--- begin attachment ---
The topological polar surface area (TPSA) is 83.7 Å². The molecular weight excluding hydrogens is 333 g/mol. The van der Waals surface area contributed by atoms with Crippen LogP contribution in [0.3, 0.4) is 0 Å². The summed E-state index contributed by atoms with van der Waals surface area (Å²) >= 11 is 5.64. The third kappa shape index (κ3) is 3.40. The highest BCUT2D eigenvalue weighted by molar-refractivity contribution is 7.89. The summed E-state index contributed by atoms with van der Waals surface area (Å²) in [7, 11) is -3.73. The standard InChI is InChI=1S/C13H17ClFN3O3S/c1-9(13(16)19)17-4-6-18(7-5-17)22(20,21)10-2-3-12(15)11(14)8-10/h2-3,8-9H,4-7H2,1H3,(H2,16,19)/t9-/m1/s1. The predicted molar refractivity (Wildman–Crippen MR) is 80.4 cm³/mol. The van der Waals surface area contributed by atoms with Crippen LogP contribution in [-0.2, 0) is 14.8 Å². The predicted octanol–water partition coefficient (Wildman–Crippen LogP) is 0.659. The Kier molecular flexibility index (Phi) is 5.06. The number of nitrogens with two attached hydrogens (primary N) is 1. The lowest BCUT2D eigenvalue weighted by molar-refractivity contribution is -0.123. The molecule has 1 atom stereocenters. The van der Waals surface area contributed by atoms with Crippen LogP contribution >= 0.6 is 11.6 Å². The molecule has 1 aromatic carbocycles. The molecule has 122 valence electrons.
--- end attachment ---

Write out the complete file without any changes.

The topological polar surface area (TPSA) is 83.7 Å². The molecular weight excluding hydrogens is 333 g/mol. The van der Waals surface area contributed by atoms with Crippen LogP contribution in [0.3, 0.4) is 0 Å². The summed E-state index contributed by atoms with van der Waals surface area (Å²) >= 11 is 5.64. The third kappa shape index (κ3) is 3.40. The highest BCUT2D eigenvalue weighted by molar-refractivity contribution is 7.89. The summed E-state index contributed by atoms with van der Waals surface area (Å²) in [7, 11) is -3.73. The standard InChI is InChI=1S/C13H17ClFN3O3S/c1-9(13(16)19)17-4-6-18(7-5-17)22(20,21)10-2-3-12(15)11(14)8-10/h2-3,8-9H,4-7H2,1H3,(H2,16,19)/t9-/m1/s1. The predicted molar refractivity (Wildman–Crippen MR) is 80.4 cm³/mol. The van der Waals surface area contributed by atoms with Crippen LogP contribution in [-0.2, 0) is 14.8 Å². The predicted octanol–water partition coefficient (Wildman–Crippen LogP) is 0.659. The Kier molecular flexibility index (Phi) is 5.06. The number of nitrogens with two attached hydrogens (primary N) is 1. The lowest BCUT2D eigenvalue weighted by molar-refractivity contribution is -0.123. The molecule has 1 atom stereocenters. The van der Waals surface area contributed by atoms with Crippen LogP contribution >= 0.6 is 11.6 Å². The molecule has 1 aromatic carbocycles. The molecule has 122 valence electrons.